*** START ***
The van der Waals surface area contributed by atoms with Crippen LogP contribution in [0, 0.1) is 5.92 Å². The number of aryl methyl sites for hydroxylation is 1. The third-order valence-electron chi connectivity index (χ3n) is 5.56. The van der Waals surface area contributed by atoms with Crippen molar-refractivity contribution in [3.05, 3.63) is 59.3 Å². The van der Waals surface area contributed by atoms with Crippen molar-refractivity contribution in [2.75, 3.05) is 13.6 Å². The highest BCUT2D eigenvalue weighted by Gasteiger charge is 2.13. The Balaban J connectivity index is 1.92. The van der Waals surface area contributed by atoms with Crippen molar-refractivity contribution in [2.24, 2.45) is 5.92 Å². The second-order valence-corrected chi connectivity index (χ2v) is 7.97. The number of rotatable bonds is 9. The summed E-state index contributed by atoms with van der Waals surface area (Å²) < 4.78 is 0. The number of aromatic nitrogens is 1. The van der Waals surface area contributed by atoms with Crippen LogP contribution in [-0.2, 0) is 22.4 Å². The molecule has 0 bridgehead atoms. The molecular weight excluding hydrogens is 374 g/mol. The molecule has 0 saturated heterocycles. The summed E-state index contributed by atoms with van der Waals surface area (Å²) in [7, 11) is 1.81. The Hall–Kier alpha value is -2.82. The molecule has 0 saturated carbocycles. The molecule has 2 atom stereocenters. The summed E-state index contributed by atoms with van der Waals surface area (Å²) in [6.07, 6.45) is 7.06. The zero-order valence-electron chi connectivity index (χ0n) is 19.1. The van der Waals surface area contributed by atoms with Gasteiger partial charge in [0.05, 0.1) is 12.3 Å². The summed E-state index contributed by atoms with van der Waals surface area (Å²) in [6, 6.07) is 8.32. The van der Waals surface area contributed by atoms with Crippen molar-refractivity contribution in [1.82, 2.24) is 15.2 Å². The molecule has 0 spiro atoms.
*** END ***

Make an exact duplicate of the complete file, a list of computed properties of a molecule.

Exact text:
The van der Waals surface area contributed by atoms with Crippen LogP contribution in [0, 0.1) is 5.92 Å². The number of aryl methyl sites for hydroxylation is 1. The third-order valence-electron chi connectivity index (χ3n) is 5.56. The van der Waals surface area contributed by atoms with Crippen molar-refractivity contribution in [3.05, 3.63) is 59.3 Å². The van der Waals surface area contributed by atoms with Crippen molar-refractivity contribution in [2.75, 3.05) is 13.6 Å². The highest BCUT2D eigenvalue weighted by Gasteiger charge is 2.13. The Balaban J connectivity index is 1.92. The van der Waals surface area contributed by atoms with Crippen molar-refractivity contribution in [2.24, 2.45) is 5.92 Å². The second-order valence-corrected chi connectivity index (χ2v) is 7.97. The number of rotatable bonds is 9. The summed E-state index contributed by atoms with van der Waals surface area (Å²) < 4.78 is 0. The number of aromatic nitrogens is 1. The van der Waals surface area contributed by atoms with Crippen LogP contribution in [-0.2, 0) is 22.4 Å². The molecule has 0 bridgehead atoms. The molecular weight excluding hydrogens is 374 g/mol. The molecule has 0 saturated heterocycles. The summed E-state index contributed by atoms with van der Waals surface area (Å²) in [7, 11) is 1.81. The Hall–Kier alpha value is -2.82. The molecule has 0 saturated carbocycles. The molecule has 2 atom stereocenters. The summed E-state index contributed by atoms with van der Waals surface area (Å²) in [6.07, 6.45) is 7.06. The zero-order valence-electron chi connectivity index (χ0n) is 19.1. The van der Waals surface area contributed by atoms with Gasteiger partial charge in [0.05, 0.1) is 12.3 Å². The summed E-state index contributed by atoms with van der Waals surface area (Å²) in [6, 6.07) is 8.32. The van der Waals surface area contributed by atoms with Crippen molar-refractivity contribution in [1.82, 2.24) is 15.2 Å². The molecule has 0 spiro atoms.